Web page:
We then ran analyses identical to those in Figure 1 for Cherokee poor vs. non-poor participants and white poor vs. non-poor participants. As can be seen in Table 4, ethnicity is clearly the factor that delineates different models of childbearing in the life course, rather than social class. Regardless of exposure to family poverty, whites show a strong tendency towards a modal model of childbearing occurring after settling down and getting married. Cherokee, also regardless of exposure to family poverty, show no clear bias towards an ideal of childbearing occurring before, after, or simultaneously with marriage / cohabiting or settling down; rather, they exhibit an even distribution of these models. In short, results stratified by social class echo the non-stratified results shown in Figure 1; family poverty does not modify the effect of ethnicity. A statistical test for effect modification on the odds of endorsing the modal cultural model (for whites) “get married before having children” and “settle down before having children” confirms this. In both cases, exposure to family poverty does not modify the effect of white ethnicity in determining the greater likelihood of endorsing this model (Breslow-Day test of homogeneity, p = .85 for marriage, p = .35 for settling down).
One might also wonder whether the observed differences in cultural models are driven by the fact that more Cherokee participants had children than whites. In other words, perhaps the experience of having children somehow motivates local youth to endorse more open or flexible models of childbearing vis-à-vis settling down or getting married / cohabiting. To test this possibility, we examined the distribution of models separately for Cherokee and white youth with and without children at the time of interview (see Table 5). The observed ethnic differences were even stronger (more of a modal response for whites) when we considered only Cherokee and white youth without children. Notably, this constituted the majority of the sample for both ethnicities. This was also true for the sequencing of settling down vs. having children in Cherokee and white youth with children (Breslow-Day test of homogeneity, p = .45). However, for the sequencing of getting married / cohabiting vs. having children, there was a tendency for the minority of white participants (n=53) with children to show a more “Cherokee-like” even distribution of models (Breslow-Day test of homogeneity, p < .05). Thus, the modal pattern “get married before having children” applies only to the sizable majority of the white sample that did not have children at the time of the LTI-Y interview.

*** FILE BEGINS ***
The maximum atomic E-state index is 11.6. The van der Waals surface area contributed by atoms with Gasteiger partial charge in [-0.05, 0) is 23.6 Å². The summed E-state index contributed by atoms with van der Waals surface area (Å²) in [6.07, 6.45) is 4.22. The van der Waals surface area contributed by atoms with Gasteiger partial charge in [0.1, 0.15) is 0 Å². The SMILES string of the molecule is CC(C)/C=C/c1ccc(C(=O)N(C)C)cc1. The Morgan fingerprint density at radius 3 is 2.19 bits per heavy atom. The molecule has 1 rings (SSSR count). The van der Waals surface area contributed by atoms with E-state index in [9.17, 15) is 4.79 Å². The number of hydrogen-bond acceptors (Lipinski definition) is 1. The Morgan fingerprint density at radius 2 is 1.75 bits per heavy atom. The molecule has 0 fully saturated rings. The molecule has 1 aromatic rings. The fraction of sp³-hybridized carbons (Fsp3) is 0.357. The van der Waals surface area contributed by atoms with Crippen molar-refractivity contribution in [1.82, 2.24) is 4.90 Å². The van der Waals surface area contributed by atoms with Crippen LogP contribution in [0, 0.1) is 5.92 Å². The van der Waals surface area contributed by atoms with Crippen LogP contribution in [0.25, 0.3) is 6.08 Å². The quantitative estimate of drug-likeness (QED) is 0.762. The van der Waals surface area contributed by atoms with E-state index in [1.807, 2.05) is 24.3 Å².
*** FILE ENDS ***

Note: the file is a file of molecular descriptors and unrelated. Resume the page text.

It is important to note that the more flexible positioning of childbearing in the life course among Cherokee youth does not mean that Cherokee youth think it is appropriate to have children without providing the requisite resources or support. We compared the number of Cherokee vs. white participants who endorse having children after obtaining (a) a career or permanent job, or (b) financial stability. The proportions were both very similar and statistically indistinguishable; 61% of Cherokees vs. 60% of whites endorsed having financial stability before having children, and 48% of Cherokees vs. 53% of whites endorsed having a career before having children. Thus, Cherokee youth endorsed models of financial responsibility for children that were indistinguishable from those of white youth from the surrounding area.